On the day of the funeral, the mango tree in the back yard hung low with yellow fruit. That spring, there had been no green mango picking. And Amma had not made her legendary mango pickle.
It seemed as though hundreds of people had come to bid farewell to Appa. Their embraces were wet and Gnanum idly wondered if they were crying or perspiring. Only Appa looked cool, suited in his time-to-shine blue two piece. He looked as though he had just been to a wedding and had decided to take a nap. There was even a little smile on his face.
The Sangam group from the temple were singing thavarams in a whiny, slightly off-pitch way. Every now and then there would be a crescendo of wailing.
Gnanum looked over to the heaving group of women. In the centre was Amma, silent. Her forehead was bare. No customary, big, red bhottu. Her sari was white and her neck without her gold thali. Amma, without Appa, seemed pale and colourless.
Gnanum watched as a ripe mango fell off the tree and split softly at the feet of the mourners. Little flies hovered around the fruit. Appa had planted the tree long before Gnanum was born. It had stood there for over half a century, almost as long as he had been married to Amma.
Aunty Saras had once told Gnanum that when Amma was pregnant with her, Appa would feed Amma pieces of mango under the umbrella of the tree. Appa had that special way of slicing fruit. With his little pen knife he would finely score the skin, carefully peeling them back like petals around the base of the fruit. He would then carve diamond shapes into the flesh, and pry out the little jewels of fruit with the tip of his knife. Gnanum had not inherited Appa’s patience. She ate her mango whole, peel and flesh, and suck on the husk until it was white. She would then spend another hour trying to tease out the fine threads from between her teeth, while Appa shook his head and laughed.
Gnanum looked up and remembered the very first time she had climbed the tree. Every spring had been pickle season. Appa and Gnanum would wait for the tree to fill up with green fruit. Then Appa would say, “Gnanum, come, it’s time.” Timing was everything. Amma needed the mango still tart and crunchy for her mango pickle.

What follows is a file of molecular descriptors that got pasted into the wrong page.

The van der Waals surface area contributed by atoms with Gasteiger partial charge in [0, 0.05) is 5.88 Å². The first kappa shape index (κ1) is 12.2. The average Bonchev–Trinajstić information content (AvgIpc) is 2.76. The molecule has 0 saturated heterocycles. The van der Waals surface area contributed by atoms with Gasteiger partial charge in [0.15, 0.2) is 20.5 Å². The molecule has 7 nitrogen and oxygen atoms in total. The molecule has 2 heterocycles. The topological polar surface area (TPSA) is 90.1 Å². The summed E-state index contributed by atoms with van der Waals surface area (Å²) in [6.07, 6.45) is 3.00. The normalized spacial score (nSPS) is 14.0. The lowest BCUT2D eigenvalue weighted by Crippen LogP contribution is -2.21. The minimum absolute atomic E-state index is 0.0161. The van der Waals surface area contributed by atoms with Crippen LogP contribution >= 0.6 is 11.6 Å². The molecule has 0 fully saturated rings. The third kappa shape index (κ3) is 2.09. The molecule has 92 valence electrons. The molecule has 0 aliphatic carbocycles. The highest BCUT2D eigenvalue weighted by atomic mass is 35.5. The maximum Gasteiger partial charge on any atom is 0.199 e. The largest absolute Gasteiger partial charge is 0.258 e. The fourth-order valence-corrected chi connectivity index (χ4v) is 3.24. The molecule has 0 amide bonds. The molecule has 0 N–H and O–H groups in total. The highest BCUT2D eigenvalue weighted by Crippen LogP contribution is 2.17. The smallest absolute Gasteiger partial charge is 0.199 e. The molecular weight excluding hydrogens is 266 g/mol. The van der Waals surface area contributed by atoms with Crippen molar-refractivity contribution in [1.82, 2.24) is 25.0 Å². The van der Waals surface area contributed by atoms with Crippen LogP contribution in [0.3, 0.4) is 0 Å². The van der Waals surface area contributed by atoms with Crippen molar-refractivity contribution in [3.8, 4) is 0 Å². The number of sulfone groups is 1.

Appa had a long broom stick and on one end was a thick piece of wire bent twice over to form a hook. Under the hook was a bag made of hessian. Armed with his ‘mango catcher’ Appa would march off into the backyard. Gnanum would follow with a big enamel bowl. They would stand together, necks hinged back and hands shielding their brows from the sun, surveying the premature fruit.
That afternoon, Appa had looked down at his assistant, raised his eyebrow and said thoughtfully “You know, I spy some really fine specimens at the very top of the tree. I’m afraid the old mango catcher is not going to reach all the way up there.” Gnanum felt a little tingle of excitement. “My dear, I think you’re going to have to go up.” Gnanum suppressed a shriek of delight, looked up at Appa and with a little salute, said “Yes sir!”
From the top of the tree, Gnanum could see all the way to the sea. She could see the big houses and green lawns which belonged to the white people. When she looked down, she could see Appa, watching her closely.
Appa and Gnanum entered the kitchen together with their harvest and poured them into the basket next to Amma. Freshly boiled glass jars glimmered on the counter. Gnanum had to stifle a sneeze as the pickle spices travelled up her nostrils. Amma looked up and asked, “Thumba, were those monkeys on the tree?” “Only this little monkey here.” Appa replied. “Today she got just a little bit closer to the sky.”
After the mourners had left, Gnanum found Amma leaning against the solid trunk of the mango tree. Gnanum approached her, reached up and loosened a plump mango from the branch above. Sitting silently next to Amma, she began to slowly score the skin.
This short story was submitted by Pralini Naidoo. She is a PhD student at the University of the Western Cape. Pralini will present some of her creative work at the Food Politics and Cultures Festival.